by Jack Dann
Reviewed by Steven H Silver
Two of the great icons of the 1950s were James Dean, who appeared in eight films before his untimely death on September 30, 1955, and Marilyn Monroe, who appeared in thirty films before she died just seven years later. Beginning his novel on September 29, 1955, Jack Dann conflates the stories of Dean and Monroe in The Rebel.
In Dann's world, Dean did not die in his car accident with Donald Turnipseed in Cholame, California. Instead, Dean suffered injuries in that accident while his friend, Rolf Wütherich, was killed, instead of injured as happened in our world (Wütherich was killed in an accident in 1981). Dann explores the direction Dean's life and career might have taken if he had survived the accident.
There is a mystique about James Dean, and for those who buy into that mystique, Dann's book will speak the loudest. For those who don't understand what set Dean apart from other actors of the era, including Marlon Brando, Paul Newman or Tony Curtis, The Rebel will not provide the answer, nor will the book be particularly intriguing, for it does base itself on the belief that the James Dean mystique was something palpable.
The majority of the first part of the book appears to be Dean and Monroe having sex in a variety of places even as Monroe laments her difficult relationships with husbands Joe DiMaggio and Arthur Miller and expresses jealousy in Dean’s own failed relationship with Pier Angeli. The trysts between Monroe and Dean become tedious and repetitive as the two stars engage in their Angst-ridden affairs, even as they proclaim their love for each other and others.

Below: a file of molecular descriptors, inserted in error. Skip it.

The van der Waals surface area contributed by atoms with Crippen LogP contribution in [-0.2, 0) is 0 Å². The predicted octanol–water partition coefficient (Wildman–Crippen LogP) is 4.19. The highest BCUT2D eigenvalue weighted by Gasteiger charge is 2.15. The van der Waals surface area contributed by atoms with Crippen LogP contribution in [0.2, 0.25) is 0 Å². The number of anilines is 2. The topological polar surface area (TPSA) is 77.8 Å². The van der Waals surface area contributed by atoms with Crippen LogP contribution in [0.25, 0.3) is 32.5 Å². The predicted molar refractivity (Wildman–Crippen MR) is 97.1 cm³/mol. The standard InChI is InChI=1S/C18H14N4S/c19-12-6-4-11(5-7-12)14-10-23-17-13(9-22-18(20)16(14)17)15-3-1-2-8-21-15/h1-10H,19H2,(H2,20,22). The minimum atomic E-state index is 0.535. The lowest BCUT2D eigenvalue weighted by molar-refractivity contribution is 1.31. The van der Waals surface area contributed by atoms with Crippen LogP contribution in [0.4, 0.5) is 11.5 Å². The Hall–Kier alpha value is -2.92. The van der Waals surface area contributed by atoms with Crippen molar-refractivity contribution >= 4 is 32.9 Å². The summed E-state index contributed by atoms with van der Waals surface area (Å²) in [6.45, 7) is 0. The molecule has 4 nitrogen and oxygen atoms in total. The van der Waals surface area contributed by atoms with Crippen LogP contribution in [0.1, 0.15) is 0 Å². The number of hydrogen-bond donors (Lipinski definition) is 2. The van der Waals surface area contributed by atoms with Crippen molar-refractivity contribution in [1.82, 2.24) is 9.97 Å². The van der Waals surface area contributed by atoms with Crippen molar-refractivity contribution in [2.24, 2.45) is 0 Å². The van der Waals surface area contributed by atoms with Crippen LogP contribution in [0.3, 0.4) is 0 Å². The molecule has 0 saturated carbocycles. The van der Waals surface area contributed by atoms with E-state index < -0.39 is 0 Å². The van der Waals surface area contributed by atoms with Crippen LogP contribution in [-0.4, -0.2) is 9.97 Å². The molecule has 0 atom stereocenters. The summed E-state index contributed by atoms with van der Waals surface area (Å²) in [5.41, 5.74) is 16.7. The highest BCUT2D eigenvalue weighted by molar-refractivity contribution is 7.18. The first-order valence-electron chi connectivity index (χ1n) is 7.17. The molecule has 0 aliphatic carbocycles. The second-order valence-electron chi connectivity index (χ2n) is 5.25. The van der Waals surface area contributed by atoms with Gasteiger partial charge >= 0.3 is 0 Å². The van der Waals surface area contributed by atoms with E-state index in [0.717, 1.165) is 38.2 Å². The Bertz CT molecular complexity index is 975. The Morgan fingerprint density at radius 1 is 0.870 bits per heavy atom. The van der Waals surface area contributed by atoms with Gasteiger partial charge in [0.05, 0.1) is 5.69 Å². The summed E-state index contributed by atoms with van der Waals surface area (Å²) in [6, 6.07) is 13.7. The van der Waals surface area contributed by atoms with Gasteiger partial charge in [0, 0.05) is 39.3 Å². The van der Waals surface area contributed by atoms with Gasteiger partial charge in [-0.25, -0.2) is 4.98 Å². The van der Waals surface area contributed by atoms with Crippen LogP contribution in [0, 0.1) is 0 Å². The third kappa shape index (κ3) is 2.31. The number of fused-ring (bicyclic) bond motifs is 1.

While James Dean would appear to be a touchstone for a generation, Dann’s Dean is shown in a variety of touchstone positions, like a more famous Forrest Gump. Rather than showing James Dean actually making any films, Dann shows him wheeling and dealing behind the scenes with the big names…Elvis Presley, Bobby Kennedy, Jack Kerouac, the various loves of Monroe’s life, and so on. Rather than become a character who elicits the interest and sympathy of the reader, the James Dean presented in The Rebel is a means of showing the reader major people and events of the period.
Eventually, Monroe and Angeli do drive Dean to take a stand as he runs for governor of California, but it is a run based on vengeance rather than any positive message. The gubernatorial race between Dean and other erstwhile, but faded, star Ronald Reagan, is one of the major historical differences in the book, as opposed to the differences which are more personal or deal with the entertainment field.
The title of the book, The Rebel, is an indication that Dean, as his life and career progresses, will not exactly be a member of the establishment, even as he gets involved in presidential and state politics. By ending his novel in 1968, at the height of the hippy movement, Dann provides an indication of how Dean changed the memories of the 1960s, but he fails to follow through on the promise by showing how the reimagined 60s altered the 1970s and the end of the Viet Nam War.
Readers who already have an iconic view of Marilyn Monroe and James Dean (as well as many of the other characters in The Rebel) will probably enjoy the book more than those who do not already share that view. Dann's novel may speak more to the generation that came of age during the period covered by the book rather than the generations which either preceded it or succeeded it.
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